Message from Myers: Reading is NOT OPTIONAL

On January 10, noted YA author Walter Dean Myers will officially begin his two year term as the National Ambassador for Young People’s Literature, and while these kinds of titles usually seem completely useless to me, I’m pretty excited by Myers for one simple reason:

His passion is making sure that EVERY kid — especially those living in the kinds of tough circumstances that he grew up in — embraces reading.

(download slide and view original image credit on Flickr)

Myers minces no words in this interview with Publisher’s Weekly. He writes:

“We all know we should eat right and we should exercise, but reading is treated as if it’s this wonderful adjunct…We’re still thinking in terms of enticing kids to read with a sports book or a book about war.

We’re suggesting that they’re missing something if they don’t read but, actually, we’re condemning kids to a lesser life.

If you had a sick patient, you would not try to entice them to take their medicine. You would tell them, ‘Take this or you’re going to die.’ We need to tell kids flat out: reading is not optional.”

Listen to those words, y’all.  Let them roll around in your mind for a few minutes.  Stew in them.  We ARE condemning kids to a lesser life when we turn the urgency of reading into an option.

But all too often — and especially for kids who grow up in families that don’t celebrate and model reading — that’s EXACTLY what we’re doing.

We’re convinced that simple incentive programs, or trendy genres like graphic novels, or finding just the right book, will EVENTUALLy hook reluctant readers, so we show foolish patience instead of attacking literacy struggles with a passion.

That kind of professional tap dancing around the truth is nothing but a waste of time — and I’m completely jazzed to see that we’ve finally got a spokesperson who is willing to say so.

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Related Radical Reads:

Real Men Read

The Unintended Consequences of Incentive Programs

Wondering (Worrying?) About Graphic Novels

 

 

Original Image Credit: Syringe by Andres Rueda

Licensed Creative Commons Attribution on January 6, 2011

5 thoughts on “Message from Myers: Reading is NOT OPTIONAL

  1. Susan

    BTW, ever noticed how other subjects don’t get this treatment?
    For example, how often do math teachers get told “don’t your 6th graders to learn multiplication and division, or else they’ll feel it’s a chore and never learn to love my math hobby like I do!”?
    Heck, even *chores* don’t get the “don’t require it or else they’ll think it’s a chore!!!” treatment. How many parents tiptoe around vacuuming, laundry, dishes, etc. because they fear that “if I *require* it then my kids won’t grow up to *love* to vacuum the rug, fold the laundry, wash the dishes!!!”?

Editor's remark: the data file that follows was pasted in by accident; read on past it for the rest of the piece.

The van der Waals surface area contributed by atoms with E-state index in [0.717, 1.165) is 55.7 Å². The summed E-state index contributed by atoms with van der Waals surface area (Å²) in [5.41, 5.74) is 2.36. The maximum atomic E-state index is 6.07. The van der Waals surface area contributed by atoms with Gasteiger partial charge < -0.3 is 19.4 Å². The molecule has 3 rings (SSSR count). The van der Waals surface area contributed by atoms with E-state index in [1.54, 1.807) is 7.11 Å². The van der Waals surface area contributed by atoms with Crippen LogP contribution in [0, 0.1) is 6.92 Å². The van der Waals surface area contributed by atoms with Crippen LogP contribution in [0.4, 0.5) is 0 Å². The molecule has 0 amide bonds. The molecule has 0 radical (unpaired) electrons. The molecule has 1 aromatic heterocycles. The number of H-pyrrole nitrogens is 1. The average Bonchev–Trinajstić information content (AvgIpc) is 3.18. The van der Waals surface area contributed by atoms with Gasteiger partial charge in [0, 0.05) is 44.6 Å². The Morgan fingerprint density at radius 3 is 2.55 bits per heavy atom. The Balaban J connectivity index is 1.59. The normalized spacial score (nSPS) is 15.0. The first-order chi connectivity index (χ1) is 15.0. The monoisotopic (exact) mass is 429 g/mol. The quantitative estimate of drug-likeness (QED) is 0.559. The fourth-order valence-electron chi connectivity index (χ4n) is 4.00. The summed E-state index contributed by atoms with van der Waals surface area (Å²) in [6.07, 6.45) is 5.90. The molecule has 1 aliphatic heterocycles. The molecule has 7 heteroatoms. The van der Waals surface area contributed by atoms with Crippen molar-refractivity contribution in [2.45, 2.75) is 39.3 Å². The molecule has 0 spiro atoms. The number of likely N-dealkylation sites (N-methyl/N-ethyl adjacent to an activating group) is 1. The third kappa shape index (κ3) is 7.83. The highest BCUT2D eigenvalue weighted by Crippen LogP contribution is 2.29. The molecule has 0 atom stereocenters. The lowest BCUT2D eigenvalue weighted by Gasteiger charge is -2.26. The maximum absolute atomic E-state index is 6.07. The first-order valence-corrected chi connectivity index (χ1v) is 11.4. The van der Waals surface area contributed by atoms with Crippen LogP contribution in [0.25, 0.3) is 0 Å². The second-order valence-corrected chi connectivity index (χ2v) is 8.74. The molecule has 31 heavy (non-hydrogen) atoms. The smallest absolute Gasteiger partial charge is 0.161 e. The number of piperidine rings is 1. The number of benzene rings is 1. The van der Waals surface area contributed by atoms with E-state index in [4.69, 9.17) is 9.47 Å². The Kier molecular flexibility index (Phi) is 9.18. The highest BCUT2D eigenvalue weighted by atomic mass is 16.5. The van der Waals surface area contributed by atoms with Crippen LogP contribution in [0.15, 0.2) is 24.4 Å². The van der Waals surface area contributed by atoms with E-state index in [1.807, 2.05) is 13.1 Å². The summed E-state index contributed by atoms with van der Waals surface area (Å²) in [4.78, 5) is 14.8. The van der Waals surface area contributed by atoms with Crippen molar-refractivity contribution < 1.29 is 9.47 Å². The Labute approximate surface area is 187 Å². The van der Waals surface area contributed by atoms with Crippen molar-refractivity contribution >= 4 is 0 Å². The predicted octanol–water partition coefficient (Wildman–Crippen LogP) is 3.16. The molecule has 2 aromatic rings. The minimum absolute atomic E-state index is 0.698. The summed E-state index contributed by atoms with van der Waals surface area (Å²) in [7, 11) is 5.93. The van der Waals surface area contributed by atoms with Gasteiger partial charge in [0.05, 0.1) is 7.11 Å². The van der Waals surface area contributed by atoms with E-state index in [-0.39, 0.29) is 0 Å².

2. Susan

    Moreover, learning to read *paragraphs* is *not optional.*
    It’s good to be able to figure out the bits of text in comic book dialogue balloons and “know how to read a comic book page,” but it’s not *enough*.
    It’s especially not enough when the bus and train timetables, instruction manuals, simple contracts, etc. you need to read are *not* translated into “the grammar of comics” for you.

  3. Bill Ferriter

    Bob wrote:
    Build into the reading program reading books of interest, but that have significance is the broader scheme of things. Hook the student, but require something more of them so that they appreciate the value and power of being a reader.
    I think this is the tricky part, isn’t it Bob.
    Sometimes we get so hung up on the notion of enticing readers that we forget that there has to be something MORE than just enticing readers.
    It’s like parenting in general: I don’t beg and plead and hope that my daughter will go to bed at night.
    I require that she go to bed. She needs the sleep. She has no choice. I’ll take action if she’s still up long past her bed time.
    Why don’t we do the same for struggling readers?
    Interesting stuff,
    Bill

  4. Centerteach

    Could not agree more with Myers and you! We have to build the strutures, programs, and role modeling into our schools so that reading is not an option. I was talking with the principal of a local Charter School, who is concerned about this very issue. He pointed out to me that at this school there is no summer reading program. As a start, I encouraged him to begin that program as soon as possoble. Have authors come to the librrary for book readings. Build into the reading program reading books of interest, but that have significance is the broader scheme of things. Hook the student, but require something more of them so that they appreciate the value and power of being a reader.
    Thanks for the post!
    Bob

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